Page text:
The 498 screen is small when compared to units like the 2006.

jimh posted 11-14-2006 08:52 AM ET (US)     Profile for jimh  Send Email to jimh     
For a VHF Marine Radio, please get a DSC Class-D radio. That's the minimum recommended by the U.S. Coast Guard.

There are several excellent brands of VHF Marine Radio. A very good bargain is the Standard-Horizon QUEST series. They are Class-D rated. Price is under $200. Many have found that Standard-Horizon radios are easier to operate than other brands. Their control layout and menu systems are generally good.

It is hard to isolate one particular combination unit of GPS, Chart Plotter, and SONAR as the best. A great deal depends on the value of the chart cartography which is included. Many units come bundled with chart cartography, and this is a substantial portion of their price/value. In terms of the GPS, they are all about the equivalent these days. Other important factors are:

--the screen display: can it be easily seen in sunlight?

--the operating system: are the controls well designed and is the unit easy to operate?

--the electrical interface to other devices: does the unit have NMEA-0183a or NMEA-2000 connections?

jimh posted 11-14-2006 08:54 AM ET (US)     Profile for jimh  Send Email to jimh     
Also see the concurrent discussion on this exact unit:

jimh posted 11-14-2006 08:56 AM ET (US)     Profile for jimh  Send Email to jimh     
Also see about a dozen prior articles which mention the Garmin 498:

R I Whaler posted 11-14-2006 11:05 PM ET (US)     Profile for R I Whaler  Send Email to R I Whaler     
Thanks Jim and Whalerron for your replies. They are very helpful and informative.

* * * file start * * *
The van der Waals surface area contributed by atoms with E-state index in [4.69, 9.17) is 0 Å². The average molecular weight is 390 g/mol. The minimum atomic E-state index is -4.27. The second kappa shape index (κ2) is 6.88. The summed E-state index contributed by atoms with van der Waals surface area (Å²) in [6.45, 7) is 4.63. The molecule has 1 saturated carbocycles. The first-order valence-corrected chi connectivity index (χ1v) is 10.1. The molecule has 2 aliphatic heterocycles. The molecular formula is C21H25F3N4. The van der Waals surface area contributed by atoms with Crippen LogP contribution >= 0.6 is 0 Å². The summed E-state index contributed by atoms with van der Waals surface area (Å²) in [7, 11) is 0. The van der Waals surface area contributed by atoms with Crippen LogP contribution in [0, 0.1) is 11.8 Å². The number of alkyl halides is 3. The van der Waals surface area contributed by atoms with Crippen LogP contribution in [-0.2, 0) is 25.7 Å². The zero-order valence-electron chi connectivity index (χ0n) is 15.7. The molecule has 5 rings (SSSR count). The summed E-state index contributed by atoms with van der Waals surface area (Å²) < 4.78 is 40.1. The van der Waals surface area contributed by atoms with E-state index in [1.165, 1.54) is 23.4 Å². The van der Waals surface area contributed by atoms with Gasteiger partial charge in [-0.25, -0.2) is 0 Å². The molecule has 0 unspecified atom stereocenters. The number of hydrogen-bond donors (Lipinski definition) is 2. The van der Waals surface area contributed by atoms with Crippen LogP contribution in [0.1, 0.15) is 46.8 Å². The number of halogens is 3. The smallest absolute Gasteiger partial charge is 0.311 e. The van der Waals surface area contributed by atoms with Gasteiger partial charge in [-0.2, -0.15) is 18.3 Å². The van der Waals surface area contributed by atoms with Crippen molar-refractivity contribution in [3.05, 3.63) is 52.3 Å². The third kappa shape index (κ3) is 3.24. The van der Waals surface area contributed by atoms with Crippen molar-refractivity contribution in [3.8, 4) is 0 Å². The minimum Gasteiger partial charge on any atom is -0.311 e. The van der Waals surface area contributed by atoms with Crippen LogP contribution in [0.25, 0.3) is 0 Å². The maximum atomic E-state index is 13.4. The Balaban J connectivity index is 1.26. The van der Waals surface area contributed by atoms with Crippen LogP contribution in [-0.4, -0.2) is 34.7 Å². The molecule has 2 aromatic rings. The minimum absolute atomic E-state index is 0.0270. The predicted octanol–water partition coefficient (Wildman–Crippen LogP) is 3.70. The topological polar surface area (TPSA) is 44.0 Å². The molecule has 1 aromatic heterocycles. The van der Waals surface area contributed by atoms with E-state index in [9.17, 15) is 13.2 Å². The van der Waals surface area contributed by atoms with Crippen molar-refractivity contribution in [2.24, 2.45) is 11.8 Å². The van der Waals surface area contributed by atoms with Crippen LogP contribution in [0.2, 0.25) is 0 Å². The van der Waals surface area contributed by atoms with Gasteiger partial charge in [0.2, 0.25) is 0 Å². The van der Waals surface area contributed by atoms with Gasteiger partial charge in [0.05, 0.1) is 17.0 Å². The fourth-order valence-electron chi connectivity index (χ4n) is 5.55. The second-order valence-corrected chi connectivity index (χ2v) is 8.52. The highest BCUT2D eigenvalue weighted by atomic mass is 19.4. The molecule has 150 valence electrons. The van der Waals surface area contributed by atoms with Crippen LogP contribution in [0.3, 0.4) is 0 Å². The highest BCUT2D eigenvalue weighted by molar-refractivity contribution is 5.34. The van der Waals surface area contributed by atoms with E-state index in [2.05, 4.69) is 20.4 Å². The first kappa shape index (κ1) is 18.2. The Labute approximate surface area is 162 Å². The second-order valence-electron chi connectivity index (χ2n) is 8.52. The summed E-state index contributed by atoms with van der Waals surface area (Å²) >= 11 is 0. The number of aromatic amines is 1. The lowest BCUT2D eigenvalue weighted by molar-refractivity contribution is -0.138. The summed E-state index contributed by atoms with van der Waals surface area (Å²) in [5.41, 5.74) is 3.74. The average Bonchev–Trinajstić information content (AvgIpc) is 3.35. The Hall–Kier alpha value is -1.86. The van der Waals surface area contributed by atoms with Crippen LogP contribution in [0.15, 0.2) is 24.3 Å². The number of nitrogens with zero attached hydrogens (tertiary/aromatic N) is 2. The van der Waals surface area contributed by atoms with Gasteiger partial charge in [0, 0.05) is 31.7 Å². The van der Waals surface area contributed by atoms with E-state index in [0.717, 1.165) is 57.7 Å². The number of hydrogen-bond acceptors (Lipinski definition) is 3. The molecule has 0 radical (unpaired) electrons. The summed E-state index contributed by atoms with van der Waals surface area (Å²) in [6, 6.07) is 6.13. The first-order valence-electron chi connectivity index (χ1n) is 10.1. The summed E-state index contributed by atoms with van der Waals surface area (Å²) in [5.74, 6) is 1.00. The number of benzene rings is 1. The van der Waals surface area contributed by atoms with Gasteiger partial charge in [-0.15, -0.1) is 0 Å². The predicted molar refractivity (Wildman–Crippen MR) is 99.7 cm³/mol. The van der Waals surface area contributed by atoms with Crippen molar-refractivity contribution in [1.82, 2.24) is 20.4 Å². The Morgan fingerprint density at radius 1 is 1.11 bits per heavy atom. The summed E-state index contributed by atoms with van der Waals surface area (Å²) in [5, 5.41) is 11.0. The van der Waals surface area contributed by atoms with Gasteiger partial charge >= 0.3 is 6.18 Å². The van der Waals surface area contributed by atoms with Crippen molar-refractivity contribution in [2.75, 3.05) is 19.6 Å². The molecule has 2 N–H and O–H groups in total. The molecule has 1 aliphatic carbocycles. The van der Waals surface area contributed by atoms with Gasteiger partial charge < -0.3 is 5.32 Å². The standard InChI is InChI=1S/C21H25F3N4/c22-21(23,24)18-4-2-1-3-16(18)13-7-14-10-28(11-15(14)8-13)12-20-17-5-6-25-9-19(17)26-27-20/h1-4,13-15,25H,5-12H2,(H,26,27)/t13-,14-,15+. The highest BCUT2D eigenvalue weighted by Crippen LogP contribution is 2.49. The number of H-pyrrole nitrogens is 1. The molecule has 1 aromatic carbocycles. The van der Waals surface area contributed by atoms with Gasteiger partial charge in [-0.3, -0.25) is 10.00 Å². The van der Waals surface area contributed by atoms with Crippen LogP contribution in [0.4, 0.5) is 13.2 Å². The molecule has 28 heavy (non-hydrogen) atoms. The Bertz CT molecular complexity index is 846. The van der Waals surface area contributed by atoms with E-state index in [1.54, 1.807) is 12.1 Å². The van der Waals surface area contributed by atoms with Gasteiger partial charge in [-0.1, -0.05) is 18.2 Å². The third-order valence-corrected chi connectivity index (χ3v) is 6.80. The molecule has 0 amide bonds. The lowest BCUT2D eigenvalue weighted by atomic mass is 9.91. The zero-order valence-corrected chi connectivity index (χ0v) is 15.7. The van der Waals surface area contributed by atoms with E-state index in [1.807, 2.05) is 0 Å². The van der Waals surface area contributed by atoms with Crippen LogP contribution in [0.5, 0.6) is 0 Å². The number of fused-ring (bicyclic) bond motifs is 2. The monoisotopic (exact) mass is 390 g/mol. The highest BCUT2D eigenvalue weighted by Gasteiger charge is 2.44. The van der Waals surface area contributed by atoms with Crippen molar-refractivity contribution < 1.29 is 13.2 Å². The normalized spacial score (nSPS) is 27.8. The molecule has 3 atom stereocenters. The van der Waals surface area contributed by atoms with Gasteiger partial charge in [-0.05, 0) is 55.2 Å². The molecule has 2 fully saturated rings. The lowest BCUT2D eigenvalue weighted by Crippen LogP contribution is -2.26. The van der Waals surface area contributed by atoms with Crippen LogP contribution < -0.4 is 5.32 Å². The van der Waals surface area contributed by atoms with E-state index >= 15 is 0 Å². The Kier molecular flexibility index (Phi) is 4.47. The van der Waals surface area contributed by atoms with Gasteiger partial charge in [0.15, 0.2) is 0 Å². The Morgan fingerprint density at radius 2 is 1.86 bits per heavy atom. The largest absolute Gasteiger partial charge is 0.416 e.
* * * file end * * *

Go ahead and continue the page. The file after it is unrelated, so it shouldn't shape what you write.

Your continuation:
frontier posted 11-15-2006 01:04 PM ET (US)     Profile for frontier  Send Email to frontier     
There are some very good deals out there on new (left over) ICOM M402S VHF radios (replaced by new M422). Easy to hook up the DSC emergency button to your GPS. We have one on our Revenge - great radio. I just noticed some on EBAY for $119.00.
R I Whaler posted 11-19-2006 08:05 PM ET (US)     Profile for R I Whaler  Send Email to R I Whaler     
Thanks for all the replies. with regard to the VHF radios, can someone explain the DSC piece to me? What does this mean and what does hooking up the DSC to my GPS mean?

Frontier, you state that ICOM easily hooks up to a GPS. Jim, does the Standard Horizon brand integrate with a GPS.

I am 99% sure I will be getting a Garmin 498. One other question on this. What are the transducer options and which one should I get?



jimh posted 11-19-2006 08:35 PM ET (US)     Profile for jimh  Send Email to jimh     
Get a DSC Class-D radio and not some left-over prior version. This is the recommendation of the United States Coast Guard.

For a concise description of DSC Class-D features, see my article on the topic:

DSC is an abbreviation of Digital Selective Calling. It has been a feature of VHF Marine radios for about a decade.

Type "DSC radio" into GOOGLE and you will find hundreds of primers and explanations about the service.